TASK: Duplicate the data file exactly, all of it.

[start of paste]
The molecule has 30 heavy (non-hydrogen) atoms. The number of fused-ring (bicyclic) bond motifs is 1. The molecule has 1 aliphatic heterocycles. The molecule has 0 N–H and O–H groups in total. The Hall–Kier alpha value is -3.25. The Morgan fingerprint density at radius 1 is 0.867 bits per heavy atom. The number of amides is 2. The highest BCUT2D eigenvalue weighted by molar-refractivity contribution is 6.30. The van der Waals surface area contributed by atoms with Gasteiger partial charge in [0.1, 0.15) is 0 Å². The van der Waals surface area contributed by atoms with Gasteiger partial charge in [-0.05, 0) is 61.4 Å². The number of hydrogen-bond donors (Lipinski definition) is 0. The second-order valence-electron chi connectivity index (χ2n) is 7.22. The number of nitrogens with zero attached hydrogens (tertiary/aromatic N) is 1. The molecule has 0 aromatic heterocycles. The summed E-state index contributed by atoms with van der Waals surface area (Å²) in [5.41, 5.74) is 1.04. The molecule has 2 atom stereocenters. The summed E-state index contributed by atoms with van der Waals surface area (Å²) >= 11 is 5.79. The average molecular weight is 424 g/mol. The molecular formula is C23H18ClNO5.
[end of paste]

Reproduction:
The molecule has 30 heavy (non-hydrogen) atoms. The number of fused-ring (bicyclic) bond motifs is 1. The molecule has 1 aliphatic heterocycles. The molecule has 0 N–H and O–H groups in total. The Hall–Kier alpha value is -3.25. The Morgan fingerprint density at radius 1 is 0.867 bits per heavy atom. The number of amides is 2. The highest BCUT2D eigenvalue weighted by molar-refractivity contribution is 6.30. The van der Waals surface area contributed by atoms with Gasteiger partial charge in [0.1, 0.15) is 0 Å². The van der Waals surface area contributed by atoms with Gasteiger partial charge in [-0.05, 0) is 61.4 Å². The number of hydrogen-bond donors (Lipinski definition) is 0. The second-order valence-electron chi connectivity index (χ2n) is 7.22. The number of nitrogens with zero attached hydrogens (tertiary/aromatic N) is 1. The molecule has 0 aromatic heterocycles. The summed E-state index contributed by atoms with van der Waals surface area (Å²) in [5.41, 5.74) is 1.04. The molecule has 2 atom stereocenters. The summed E-state index contributed by atoms with van der Waals surface area (Å²) >= 11 is 5.79. The average molecular weight is 424 g/mol. The molecular formula is C23H18ClNO5.